The items within Proposition A are:
- Mandate a minimum staffing level within the Austin Police Department (APD) of two officers per 1,000 residents
- Establish a minimum 35 percent community response time standard
- Require 40 additional hours of training
- Oblige the mayor, city council, and city staff to enroll in the Citizens Police Academy
- Facilitate minority officer hiring through foreign language proficiency metrics
Austin has more than surpassed its historical homicide total, currently at 76 with two months remaining. Through September, APD crime stats show an 88 percent increase in murders, a 25 percent increase in sexual assault, a 38 percent increase in arson incidents, and a 112 percent increase in the theft of vehicle parts.
Overall, however, crime is slightly down from 2020 which itself saw a spike in crime from 2019. Crimes against persons are down 5 percent and crimes against property are down 9 percent compared to 2020.
All the while, APD is reeling from an attrition crisis within its ranks, losing 15 to 22 officers per month. APD is down over 300 officers from its staffing level two years ago. Another 150 to 200 officers are likely to leave in January next year before changes to the retirement system kick in.
The causes for attrition are a mix of internal and external leadership factors compounded by the staffing shortage. Patrol shifts most days are not fully staffed and delayed cadet classes by the council have failed to fill the void left by departing officers.
This proposition is another installation of the broader clash between the immovable object of Austin’s progressive policies and the unstoppable force of a burgeoning backlash of voters across parties.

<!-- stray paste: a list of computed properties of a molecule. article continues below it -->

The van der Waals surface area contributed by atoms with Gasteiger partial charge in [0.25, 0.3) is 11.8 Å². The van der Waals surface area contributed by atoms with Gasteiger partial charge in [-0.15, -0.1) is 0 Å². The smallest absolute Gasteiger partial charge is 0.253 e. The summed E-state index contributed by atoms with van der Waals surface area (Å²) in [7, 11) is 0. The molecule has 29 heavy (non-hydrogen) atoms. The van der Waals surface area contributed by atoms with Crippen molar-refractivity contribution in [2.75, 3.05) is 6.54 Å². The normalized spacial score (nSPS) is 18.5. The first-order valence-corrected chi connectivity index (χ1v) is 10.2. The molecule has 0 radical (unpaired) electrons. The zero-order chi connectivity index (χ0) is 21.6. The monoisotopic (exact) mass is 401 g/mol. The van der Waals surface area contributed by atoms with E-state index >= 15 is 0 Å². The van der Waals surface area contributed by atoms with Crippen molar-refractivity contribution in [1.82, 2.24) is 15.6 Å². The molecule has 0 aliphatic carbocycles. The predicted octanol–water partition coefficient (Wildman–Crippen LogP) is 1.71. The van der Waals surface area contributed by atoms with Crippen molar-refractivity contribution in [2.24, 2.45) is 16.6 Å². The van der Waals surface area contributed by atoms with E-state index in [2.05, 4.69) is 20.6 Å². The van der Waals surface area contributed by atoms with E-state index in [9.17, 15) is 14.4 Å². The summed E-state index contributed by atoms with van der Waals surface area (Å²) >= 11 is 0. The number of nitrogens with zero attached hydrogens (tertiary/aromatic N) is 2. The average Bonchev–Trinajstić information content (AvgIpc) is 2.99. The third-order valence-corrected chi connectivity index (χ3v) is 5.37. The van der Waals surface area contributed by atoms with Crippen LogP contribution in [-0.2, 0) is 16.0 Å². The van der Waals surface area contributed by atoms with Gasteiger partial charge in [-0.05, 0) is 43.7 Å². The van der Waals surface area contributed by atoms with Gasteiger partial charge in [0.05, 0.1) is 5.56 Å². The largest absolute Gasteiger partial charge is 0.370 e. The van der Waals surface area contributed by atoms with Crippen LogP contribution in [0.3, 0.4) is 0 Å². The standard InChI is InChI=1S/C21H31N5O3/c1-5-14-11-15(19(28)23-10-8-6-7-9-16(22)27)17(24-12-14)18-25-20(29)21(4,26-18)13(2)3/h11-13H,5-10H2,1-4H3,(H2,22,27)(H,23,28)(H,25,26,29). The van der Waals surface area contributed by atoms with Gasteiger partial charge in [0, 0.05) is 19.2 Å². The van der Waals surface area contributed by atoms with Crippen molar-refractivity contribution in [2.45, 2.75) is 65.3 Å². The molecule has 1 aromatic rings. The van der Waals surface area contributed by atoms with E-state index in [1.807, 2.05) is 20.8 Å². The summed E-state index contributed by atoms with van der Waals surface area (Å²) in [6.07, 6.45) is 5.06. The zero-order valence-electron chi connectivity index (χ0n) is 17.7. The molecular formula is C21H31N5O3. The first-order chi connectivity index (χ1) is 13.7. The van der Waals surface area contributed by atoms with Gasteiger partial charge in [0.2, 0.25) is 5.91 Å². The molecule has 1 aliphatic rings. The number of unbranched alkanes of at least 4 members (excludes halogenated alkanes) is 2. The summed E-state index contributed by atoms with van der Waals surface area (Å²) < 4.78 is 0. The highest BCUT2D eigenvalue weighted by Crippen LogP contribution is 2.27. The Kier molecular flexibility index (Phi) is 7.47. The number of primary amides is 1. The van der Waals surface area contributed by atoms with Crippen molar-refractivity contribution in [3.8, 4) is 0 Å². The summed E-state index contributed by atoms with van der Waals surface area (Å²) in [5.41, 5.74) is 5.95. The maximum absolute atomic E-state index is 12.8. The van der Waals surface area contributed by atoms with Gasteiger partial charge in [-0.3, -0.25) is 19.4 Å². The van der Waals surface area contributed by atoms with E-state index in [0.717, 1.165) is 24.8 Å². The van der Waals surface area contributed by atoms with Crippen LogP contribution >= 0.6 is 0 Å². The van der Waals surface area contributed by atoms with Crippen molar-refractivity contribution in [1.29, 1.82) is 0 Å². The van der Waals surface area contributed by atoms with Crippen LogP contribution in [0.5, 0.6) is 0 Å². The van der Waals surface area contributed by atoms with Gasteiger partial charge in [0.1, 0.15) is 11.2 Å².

And something’s got to give.
Since about 2018, the Austin City Council has been united behind sea change policies that pulled the city even further left than its traditional locus. Lighter bail policies, the recission of a public camping ban, and a massive cut to the police department budget were the signature accomplishments of a progressive cadre of organizations with growing influence.
To comply with a new state law setting punishments for large cities that cut funding to their police departments, the city council voted to restore most of the funding cut in 2020 — achieved mainly by placing the 911 call center and forensic lab back under the APD umbrella. But the 150 positions cut from authorization were not restored, and the current roughly 200 vacancies are on top of that cluster nixed last year.
But those policies have spurred a formidable recoil from conservatives and moderates from both parties. The homeless camping ban was restored in a lopsided May election and the same group behind that effort, Save Austin Now, is also behind Proposition A.
The group turned in over 30,000 signatures of registered voters to secure its place on the ballot.
Since then, a heated campaign has taken root with over a million dollars on both sides of the political football.
As of October 26, Save Austin Now had raised over $1 million from nearly 2,000 donors and the “No On Prop A” campaign had raised over $1 million from 165 donors.
A massive chunk, nearly half, for the campaign opposed to the proposition came from billionaire progressive benefactor George Soros’ Open Society Policy Center.
The “no” side has the support of Mayor Steve Adler, all but one city council member, and a litany of progressive groups and figures.
One group that’s been a focus of contention is the Austin Firefighters Association (AFA) which officially opposes Prop A, but only half of the organization’s 1,200-member body voted in the internal election. Of that half, 57 percent opposed Prop A.